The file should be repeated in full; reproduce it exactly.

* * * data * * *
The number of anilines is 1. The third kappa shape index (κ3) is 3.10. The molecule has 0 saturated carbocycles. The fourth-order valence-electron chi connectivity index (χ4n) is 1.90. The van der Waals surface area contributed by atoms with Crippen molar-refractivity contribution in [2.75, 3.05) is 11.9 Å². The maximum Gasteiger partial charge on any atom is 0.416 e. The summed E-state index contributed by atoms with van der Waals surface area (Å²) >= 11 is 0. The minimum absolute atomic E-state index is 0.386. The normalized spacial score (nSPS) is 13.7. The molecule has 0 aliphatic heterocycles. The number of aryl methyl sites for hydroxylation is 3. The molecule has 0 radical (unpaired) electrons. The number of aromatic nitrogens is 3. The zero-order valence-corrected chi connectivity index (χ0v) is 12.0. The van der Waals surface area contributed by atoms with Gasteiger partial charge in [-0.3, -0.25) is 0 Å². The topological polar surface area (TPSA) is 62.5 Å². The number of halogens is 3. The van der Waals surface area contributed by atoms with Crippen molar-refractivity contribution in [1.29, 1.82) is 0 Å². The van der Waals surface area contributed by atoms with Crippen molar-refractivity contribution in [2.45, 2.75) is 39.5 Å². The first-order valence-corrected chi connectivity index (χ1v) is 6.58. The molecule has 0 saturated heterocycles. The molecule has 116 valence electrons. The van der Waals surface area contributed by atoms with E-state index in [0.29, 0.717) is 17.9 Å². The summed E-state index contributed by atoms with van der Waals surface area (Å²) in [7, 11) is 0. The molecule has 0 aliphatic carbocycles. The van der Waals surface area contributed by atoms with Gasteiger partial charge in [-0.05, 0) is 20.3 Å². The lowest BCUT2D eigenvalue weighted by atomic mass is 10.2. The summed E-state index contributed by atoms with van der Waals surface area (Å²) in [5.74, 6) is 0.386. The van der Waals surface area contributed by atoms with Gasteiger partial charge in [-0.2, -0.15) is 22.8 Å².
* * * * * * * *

The number of anilines is 1. The third kappa shape index (κ3) is 3.10. The molecule has 0 saturated carbocycles. The fourth-order valence-electron chi connectivity index (χ4n) is 1.90. The van der Waals surface area contributed by atoms with Crippen molar-refractivity contribution in [2.75, 3.05) is 11.9 Å². The maximum Gasteiger partial charge on any atom is 0.416 e. The summed E-state index contributed by atoms with van der Waals surface area (Å²) >= 11 is 0. The minimum absolute atomic E-state index is 0.386. The normalized spacial score (nSPS) is 13.7. The molecule has 0 aliphatic heterocycles. The number of aryl methyl sites for hydroxylation is 3. The molecule has 0 radical (unpaired) electrons. The number of aromatic nitrogens is 3. The zero-order valence-corrected chi connectivity index (χ0v) is 12.0. The van der Waals surface area contributed by atoms with Gasteiger partial charge in [-0.3, -0.25) is 0 Å². The topological polar surface area (TPSA) is 62.5 Å². The number of halogens is 3. The van der Waals surface area contributed by atoms with Crippen molar-refractivity contribution in [1.29, 1.82) is 0 Å². The van der Waals surface area contributed by atoms with Crippen molar-refractivity contribution in [2.45, 2.75) is 39.5 Å². The first-order valence-corrected chi connectivity index (χ1v) is 6.58. The molecule has 0 saturated heterocycles. The molecule has 116 valence electrons. The van der Waals surface area contributed by atoms with E-state index in [0.29, 0.717) is 17.9 Å². The summed E-state index contributed by atoms with van der Waals surface area (Å²) in [7, 11) is 0. The molecule has 0 aliphatic carbocycles. The van der Waals surface area contributed by atoms with Gasteiger partial charge in [-0.05, 0) is 20.3 Å². The lowest BCUT2D eigenvalue weighted by atomic mass is 10.2. The summed E-state index contributed by atoms with van der Waals surface area (Å²) in [5.74, 6) is 0.386. The van der Waals surface area contributed by atoms with Gasteiger partial charge in [-0.2, -0.15) is 22.8 Å².